Jonathan Trott was delighted to become an allrounder for a day. He scored his second one-day hundred and followed that with a crucial spell of 2 for 31, which also happened to be his maiden ODI wickets, to help England to a 21-run victory that kept the series alive.
Trott's 126-ball innings set the platform from which England reached their highest total against Australia in the country, beating the 294 at Melbourne earlier this series, and took his ODI average to a heady 54.38 to go alongside his Test figure of 61.53. However, with the visitors picking just three main bowlers, his seven overs of medium pace which claimed Cameron White and David Hussey - Australia's middle-order enforcers - ensured England never lost control of the game.
"Obviously I'm in the team to get 100s," he said. "I was very happy to do that and set up a very good total, one we felt we could defend. When called upon to bowl it is always nice to contribute as well. I know how cricket can be, it can be a nice game and it can be a horrible game sometimes."
Trott hit an unbeaten 84 in the previous game at the SCG as England limped to 214 and there was some criticism that he didn't try to force the pace towards the end of the innings. This time he rode in the slipstream of Matt Prior's 68 early on, then ensured the innings didn't fall apart when three wickets fell for 22.
"When we lost the three wickets it was important that we didn't have what happened in Sydney with a progression of wickets," he said. "It was important that I hung around. I was a little bit disappointed to get out in the manner I did towards the end with the Powerplay looming. That's something to work on for future games with batting and setting totals or chasing them."
Trott also aims to work on his bowling to fill a valuable role in one-day and Test cricket. Paul Collingwood's retirement from the five-day game means England will need a new part-time bowler come their next Test series and Trott wants to develop. "I've had a chat with David Saker and we're going to work hard at that," he said. "If I could bowl like Colly has in this tour then definitely I can help the side."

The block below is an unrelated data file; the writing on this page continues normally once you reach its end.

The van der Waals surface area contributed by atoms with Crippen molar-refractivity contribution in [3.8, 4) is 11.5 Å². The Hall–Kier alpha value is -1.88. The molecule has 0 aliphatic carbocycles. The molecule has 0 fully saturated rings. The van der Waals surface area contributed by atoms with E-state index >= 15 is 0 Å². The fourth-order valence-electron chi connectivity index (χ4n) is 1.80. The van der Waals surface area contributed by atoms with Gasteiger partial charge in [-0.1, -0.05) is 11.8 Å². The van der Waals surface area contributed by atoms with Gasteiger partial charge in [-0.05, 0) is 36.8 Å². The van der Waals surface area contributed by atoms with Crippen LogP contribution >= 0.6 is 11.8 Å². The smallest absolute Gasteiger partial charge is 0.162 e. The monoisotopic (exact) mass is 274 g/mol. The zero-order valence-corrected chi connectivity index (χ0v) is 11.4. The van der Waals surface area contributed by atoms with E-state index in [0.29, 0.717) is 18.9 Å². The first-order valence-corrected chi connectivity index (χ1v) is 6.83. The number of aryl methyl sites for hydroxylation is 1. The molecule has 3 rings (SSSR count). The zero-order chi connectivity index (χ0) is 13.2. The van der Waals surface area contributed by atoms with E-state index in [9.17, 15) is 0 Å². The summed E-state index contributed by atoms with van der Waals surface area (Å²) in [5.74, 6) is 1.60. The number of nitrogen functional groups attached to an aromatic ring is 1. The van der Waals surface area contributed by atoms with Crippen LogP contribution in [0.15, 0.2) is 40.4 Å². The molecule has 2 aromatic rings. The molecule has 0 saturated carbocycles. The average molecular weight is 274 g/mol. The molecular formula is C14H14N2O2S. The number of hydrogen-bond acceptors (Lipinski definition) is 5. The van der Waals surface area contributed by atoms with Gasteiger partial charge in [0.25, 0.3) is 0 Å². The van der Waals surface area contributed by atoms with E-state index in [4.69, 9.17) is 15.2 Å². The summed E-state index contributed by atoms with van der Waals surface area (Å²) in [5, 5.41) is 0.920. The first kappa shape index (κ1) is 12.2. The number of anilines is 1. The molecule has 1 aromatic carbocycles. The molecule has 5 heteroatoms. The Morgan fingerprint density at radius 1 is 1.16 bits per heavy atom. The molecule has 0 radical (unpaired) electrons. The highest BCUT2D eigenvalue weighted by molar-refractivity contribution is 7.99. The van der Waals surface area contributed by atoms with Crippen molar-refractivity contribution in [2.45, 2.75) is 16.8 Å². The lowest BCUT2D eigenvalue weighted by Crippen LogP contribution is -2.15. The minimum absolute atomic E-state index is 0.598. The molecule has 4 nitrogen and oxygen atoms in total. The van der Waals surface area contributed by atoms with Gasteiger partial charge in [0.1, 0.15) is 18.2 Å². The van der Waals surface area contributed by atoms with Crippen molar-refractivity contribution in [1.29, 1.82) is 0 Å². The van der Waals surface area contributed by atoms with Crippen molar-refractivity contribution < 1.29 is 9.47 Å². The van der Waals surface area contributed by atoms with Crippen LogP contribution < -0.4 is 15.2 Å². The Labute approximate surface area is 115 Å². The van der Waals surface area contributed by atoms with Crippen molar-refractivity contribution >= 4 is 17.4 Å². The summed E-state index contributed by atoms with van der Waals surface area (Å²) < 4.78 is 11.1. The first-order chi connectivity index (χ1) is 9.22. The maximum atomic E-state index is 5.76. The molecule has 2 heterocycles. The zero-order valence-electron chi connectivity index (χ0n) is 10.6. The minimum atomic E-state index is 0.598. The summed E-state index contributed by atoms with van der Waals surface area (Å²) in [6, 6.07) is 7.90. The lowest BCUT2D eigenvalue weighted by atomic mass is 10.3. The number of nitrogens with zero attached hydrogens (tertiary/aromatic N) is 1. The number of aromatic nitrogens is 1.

Michael Clarke, who would like to be able to play a similar anchor role with the bat for Australia but can't break his form slump, praised Trott's innings and the way his team-mates allowed him to control the innings. "I think the earlier he gets in probably the better for him and the more it suits his game and allows him to play freely," he said. "He's in pretty good nick and he batted really well today. I thought he held the innings together really well, the other guys had the opportunity to play around him."
Although Australia closed the innings a mere 21 runs adrift, they were struggling from the moment Shane Watson was caught behind off Ajmal Shahzad. The visitors knew that was the key wicket because of the way Watson played in Melbourne with his unbeaten 161 when Australia chased 295, but Clarke doesn't believe the opener is carrying too much of a burden.
"Obviously all the batters want to perform and do well. Watto is in a bit of a purple patch and batting really well and leading from the front," Clarke said. "But we've had other guys; Brad Haddin batted really well the other night, Shaun Marsh a hundred a couple of games ago, David Hussey as well. I just think at the moment he's batting really well, unfortunately he didn't go on and get a big one which would have been nice tonight."